The economic downturn has yielded an upswing in domestic discord, according to an Ipsos Public Affairs/PayPal survey released this month. The polling, fielded in December, found 43 percent of U.S. respondents saying the recession “has caused them to argue more often” with their significant other. Ipsos suggests in its own analysis of the findings that volatility in the “power dynamic” between partners plays a role, as job losses or salary cuts have upset the usual balance of domestic power in many households.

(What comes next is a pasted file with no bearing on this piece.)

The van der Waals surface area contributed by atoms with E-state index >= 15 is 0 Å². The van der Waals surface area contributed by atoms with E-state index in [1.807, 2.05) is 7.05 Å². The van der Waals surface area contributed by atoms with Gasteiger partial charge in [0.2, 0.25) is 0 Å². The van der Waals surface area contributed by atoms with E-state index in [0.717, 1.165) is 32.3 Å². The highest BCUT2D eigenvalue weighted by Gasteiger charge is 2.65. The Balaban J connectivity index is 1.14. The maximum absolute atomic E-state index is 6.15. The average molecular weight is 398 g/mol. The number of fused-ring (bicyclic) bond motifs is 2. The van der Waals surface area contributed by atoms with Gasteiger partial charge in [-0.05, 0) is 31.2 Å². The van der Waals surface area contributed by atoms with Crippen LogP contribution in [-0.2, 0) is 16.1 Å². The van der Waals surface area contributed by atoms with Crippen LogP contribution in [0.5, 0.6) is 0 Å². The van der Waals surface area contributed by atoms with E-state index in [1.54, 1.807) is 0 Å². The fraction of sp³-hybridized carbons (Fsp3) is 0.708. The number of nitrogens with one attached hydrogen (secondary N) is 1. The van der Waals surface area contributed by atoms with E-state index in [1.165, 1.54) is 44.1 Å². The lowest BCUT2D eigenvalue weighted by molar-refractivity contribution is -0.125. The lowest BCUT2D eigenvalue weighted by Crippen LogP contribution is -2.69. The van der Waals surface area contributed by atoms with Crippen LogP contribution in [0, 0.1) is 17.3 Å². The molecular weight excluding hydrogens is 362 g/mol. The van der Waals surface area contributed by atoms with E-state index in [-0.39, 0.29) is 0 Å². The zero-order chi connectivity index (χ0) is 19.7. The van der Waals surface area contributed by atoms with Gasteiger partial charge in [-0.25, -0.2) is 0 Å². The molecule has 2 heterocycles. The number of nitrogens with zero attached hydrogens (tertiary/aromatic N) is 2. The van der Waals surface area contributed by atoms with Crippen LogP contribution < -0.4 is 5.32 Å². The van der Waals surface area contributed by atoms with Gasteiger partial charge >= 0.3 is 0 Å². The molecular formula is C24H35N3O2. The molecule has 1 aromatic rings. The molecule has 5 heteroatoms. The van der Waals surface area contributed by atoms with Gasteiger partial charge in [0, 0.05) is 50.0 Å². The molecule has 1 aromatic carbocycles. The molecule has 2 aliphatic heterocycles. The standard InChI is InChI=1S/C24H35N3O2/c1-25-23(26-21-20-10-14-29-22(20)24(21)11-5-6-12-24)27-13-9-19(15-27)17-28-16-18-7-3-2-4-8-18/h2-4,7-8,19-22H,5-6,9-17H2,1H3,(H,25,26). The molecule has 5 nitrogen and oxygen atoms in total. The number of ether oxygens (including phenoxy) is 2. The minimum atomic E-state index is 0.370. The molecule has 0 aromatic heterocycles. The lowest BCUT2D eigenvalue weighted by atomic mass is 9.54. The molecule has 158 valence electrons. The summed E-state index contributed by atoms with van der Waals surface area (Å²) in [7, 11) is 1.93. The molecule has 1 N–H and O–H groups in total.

Money is the foremost bone of contention (cited by 31 percent of respondents), followed by household chores (28 percent), in-laws (22 percent) and sex (15 percent). Fourteen percent of those polled said they have ended a relationship “due at least in part to financial issues.”
One telling statistic in a time of austerities: 23 percent of the respondents confessed to hiding purchases from their partners, up from 18 percent a year earlier.